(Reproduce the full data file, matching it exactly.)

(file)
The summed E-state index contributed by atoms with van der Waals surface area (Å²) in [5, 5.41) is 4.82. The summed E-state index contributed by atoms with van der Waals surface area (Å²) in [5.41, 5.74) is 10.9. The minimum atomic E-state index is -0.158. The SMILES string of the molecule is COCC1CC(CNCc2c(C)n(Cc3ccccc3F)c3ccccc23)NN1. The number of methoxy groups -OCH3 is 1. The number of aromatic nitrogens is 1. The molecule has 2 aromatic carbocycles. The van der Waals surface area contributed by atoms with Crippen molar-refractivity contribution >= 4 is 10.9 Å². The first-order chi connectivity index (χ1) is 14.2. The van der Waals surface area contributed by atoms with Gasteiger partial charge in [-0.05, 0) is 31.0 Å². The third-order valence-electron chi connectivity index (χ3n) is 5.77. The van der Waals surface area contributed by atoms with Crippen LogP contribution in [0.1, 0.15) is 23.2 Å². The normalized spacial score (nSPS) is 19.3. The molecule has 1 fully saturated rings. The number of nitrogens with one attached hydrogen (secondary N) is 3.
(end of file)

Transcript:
The summed E-state index contributed by atoms with van der Waals surface area (Å²) in [5, 5.41) is 4.82. The summed E-state index contributed by atoms with van der Waals surface area (Å²) in [5.41, 5.74) is 10.9. The minimum atomic E-state index is -0.158. The SMILES string of the molecule is COCC1CC(CNCc2c(C)n(Cc3ccccc3F)c3ccccc23)NN1. The number of methoxy groups -OCH3 is 1. The number of aromatic nitrogens is 1. The molecule has 2 aromatic carbocycles. The van der Waals surface area contributed by atoms with Crippen molar-refractivity contribution >= 4 is 10.9 Å². The first-order chi connectivity index (χ1) is 14.2. The van der Waals surface area contributed by atoms with Gasteiger partial charge in [-0.05, 0) is 31.0 Å². The third-order valence-electron chi connectivity index (χ3n) is 5.77. The van der Waals surface area contributed by atoms with Crippen LogP contribution in [0.1, 0.15) is 23.2 Å². The normalized spacial score (nSPS) is 19.3. The molecule has 1 fully saturated rings. The number of nitrogens with one attached hydrogen (secondary N) is 3.